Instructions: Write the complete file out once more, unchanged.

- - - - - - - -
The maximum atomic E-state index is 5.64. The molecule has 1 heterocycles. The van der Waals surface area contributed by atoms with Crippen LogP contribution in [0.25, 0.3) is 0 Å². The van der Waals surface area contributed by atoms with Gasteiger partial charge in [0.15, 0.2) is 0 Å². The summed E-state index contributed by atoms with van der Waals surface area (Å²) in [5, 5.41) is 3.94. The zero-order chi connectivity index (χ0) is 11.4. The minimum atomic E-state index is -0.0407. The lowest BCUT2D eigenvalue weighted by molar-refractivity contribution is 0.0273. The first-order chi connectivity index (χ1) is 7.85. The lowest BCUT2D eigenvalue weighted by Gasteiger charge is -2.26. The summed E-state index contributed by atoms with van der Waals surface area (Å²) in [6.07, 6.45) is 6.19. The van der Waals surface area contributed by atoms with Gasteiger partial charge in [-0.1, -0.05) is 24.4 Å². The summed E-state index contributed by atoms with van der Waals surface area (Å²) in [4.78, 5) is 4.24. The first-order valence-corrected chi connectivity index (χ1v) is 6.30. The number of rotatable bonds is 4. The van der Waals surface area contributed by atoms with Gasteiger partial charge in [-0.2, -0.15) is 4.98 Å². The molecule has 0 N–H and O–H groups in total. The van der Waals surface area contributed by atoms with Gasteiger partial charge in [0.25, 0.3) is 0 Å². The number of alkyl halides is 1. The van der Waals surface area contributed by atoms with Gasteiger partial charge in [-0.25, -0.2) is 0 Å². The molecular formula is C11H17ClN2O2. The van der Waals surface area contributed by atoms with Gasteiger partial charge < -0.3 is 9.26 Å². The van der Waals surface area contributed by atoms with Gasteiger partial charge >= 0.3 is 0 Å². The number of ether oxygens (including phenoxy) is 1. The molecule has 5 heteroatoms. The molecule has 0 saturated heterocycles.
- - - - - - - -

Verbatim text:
The maximum atomic E-state index is 5.64. The molecule has 1 heterocycles. The van der Waals surface area contributed by atoms with Crippen LogP contribution in [0.25, 0.3) is 0 Å². The van der Waals surface area contributed by atoms with Gasteiger partial charge in [0.15, 0.2) is 0 Å². The summed E-state index contributed by atoms with van der Waals surface area (Å²) in [5, 5.41) is 3.94. The zero-order chi connectivity index (χ0) is 11.4. The minimum atomic E-state index is -0.0407. The lowest BCUT2D eigenvalue weighted by molar-refractivity contribution is 0.0273. The first-order chi connectivity index (χ1) is 7.85. The lowest BCUT2D eigenvalue weighted by Gasteiger charge is -2.26. The summed E-state index contributed by atoms with van der Waals surface area (Å²) in [6.07, 6.45) is 6.19. The van der Waals surface area contributed by atoms with Gasteiger partial charge in [-0.1, -0.05) is 24.4 Å². The summed E-state index contributed by atoms with van der Waals surface area (Å²) in [4.78, 5) is 4.24. The first-order valence-corrected chi connectivity index (χ1v) is 6.30. The number of rotatable bonds is 4. The van der Waals surface area contributed by atoms with Gasteiger partial charge in [-0.2, -0.15) is 4.98 Å². The molecule has 0 N–H and O–H groups in total. The van der Waals surface area contributed by atoms with Gasteiger partial charge in [0.25, 0.3) is 0 Å². The number of alkyl halides is 1. The van der Waals surface area contributed by atoms with Gasteiger partial charge in [-0.25, -0.2) is 0 Å². The molecular formula is C11H17ClN2O2. The van der Waals surface area contributed by atoms with Gasteiger partial charge < -0.3 is 9.26 Å². The van der Waals surface area contributed by atoms with Gasteiger partial charge >= 0.3 is 0 Å². The number of ether oxygens (including phenoxy) is 1. The molecule has 5 heteroatoms. The molecule has 0 saturated heterocycles.